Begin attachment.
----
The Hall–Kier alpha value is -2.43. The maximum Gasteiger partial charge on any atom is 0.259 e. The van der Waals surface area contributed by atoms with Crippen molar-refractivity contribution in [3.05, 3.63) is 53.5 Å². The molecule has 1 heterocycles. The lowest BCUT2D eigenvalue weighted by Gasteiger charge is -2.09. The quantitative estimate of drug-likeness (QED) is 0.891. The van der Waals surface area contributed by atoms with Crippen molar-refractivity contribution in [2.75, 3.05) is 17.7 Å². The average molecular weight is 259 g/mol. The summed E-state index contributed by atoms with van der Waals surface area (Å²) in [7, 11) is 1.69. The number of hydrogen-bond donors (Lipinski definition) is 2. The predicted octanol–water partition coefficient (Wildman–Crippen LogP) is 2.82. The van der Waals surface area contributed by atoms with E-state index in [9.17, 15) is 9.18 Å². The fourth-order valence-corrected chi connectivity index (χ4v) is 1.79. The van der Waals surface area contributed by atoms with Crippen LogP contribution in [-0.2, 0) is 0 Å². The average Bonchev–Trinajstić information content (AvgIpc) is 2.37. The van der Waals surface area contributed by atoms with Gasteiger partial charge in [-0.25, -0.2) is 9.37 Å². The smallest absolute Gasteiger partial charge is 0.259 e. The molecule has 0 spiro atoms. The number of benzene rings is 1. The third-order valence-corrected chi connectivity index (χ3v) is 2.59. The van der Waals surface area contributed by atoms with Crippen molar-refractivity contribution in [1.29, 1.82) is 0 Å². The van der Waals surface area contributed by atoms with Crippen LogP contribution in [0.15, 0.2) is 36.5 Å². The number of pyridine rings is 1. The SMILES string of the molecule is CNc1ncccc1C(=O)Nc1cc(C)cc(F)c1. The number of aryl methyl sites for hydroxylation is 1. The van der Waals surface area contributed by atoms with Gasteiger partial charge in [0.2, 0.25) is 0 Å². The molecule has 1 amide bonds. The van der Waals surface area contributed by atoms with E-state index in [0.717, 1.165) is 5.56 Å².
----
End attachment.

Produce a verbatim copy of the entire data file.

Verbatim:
The Hall–Kier alpha value is -2.43. The maximum Gasteiger partial charge on any atom is 0.259 e. The van der Waals surface area contributed by atoms with Crippen molar-refractivity contribution in [3.05, 3.63) is 53.5 Å². The molecule has 1 heterocycles. The lowest BCUT2D eigenvalue weighted by Gasteiger charge is -2.09. The quantitative estimate of drug-likeness (QED) is 0.891. The van der Waals surface area contributed by atoms with Crippen molar-refractivity contribution in [2.75, 3.05) is 17.7 Å². The average molecular weight is 259 g/mol. The summed E-state index contributed by atoms with van der Waals surface area (Å²) in [7, 11) is 1.69. The number of hydrogen-bond donors (Lipinski definition) is 2. The predicted octanol–water partition coefficient (Wildman–Crippen LogP) is 2.82. The van der Waals surface area contributed by atoms with E-state index in [9.17, 15) is 9.18 Å². The fourth-order valence-corrected chi connectivity index (χ4v) is 1.79. The van der Waals surface area contributed by atoms with Crippen LogP contribution in [-0.2, 0) is 0 Å². The average Bonchev–Trinajstić information content (AvgIpc) is 2.37. The van der Waals surface area contributed by atoms with Gasteiger partial charge in [-0.25, -0.2) is 9.37 Å². The smallest absolute Gasteiger partial charge is 0.259 e. The molecule has 0 spiro atoms. The number of benzene rings is 1. The third-order valence-corrected chi connectivity index (χ3v) is 2.59. The van der Waals surface area contributed by atoms with Crippen molar-refractivity contribution in [1.29, 1.82) is 0 Å². The van der Waals surface area contributed by atoms with Crippen LogP contribution in [0.15, 0.2) is 36.5 Å². The number of pyridine rings is 1. The SMILES string of the molecule is CNc1ncccc1C(=O)Nc1cc(C)cc(F)c1. The number of aryl methyl sites for hydroxylation is 1. The van der Waals surface area contributed by atoms with Gasteiger partial charge in [0.2, 0.25) is 0 Å². The molecule has 1 amide bonds. The van der Waals surface area contributed by atoms with E-state index in [0.717, 1.165) is 5.56 Å².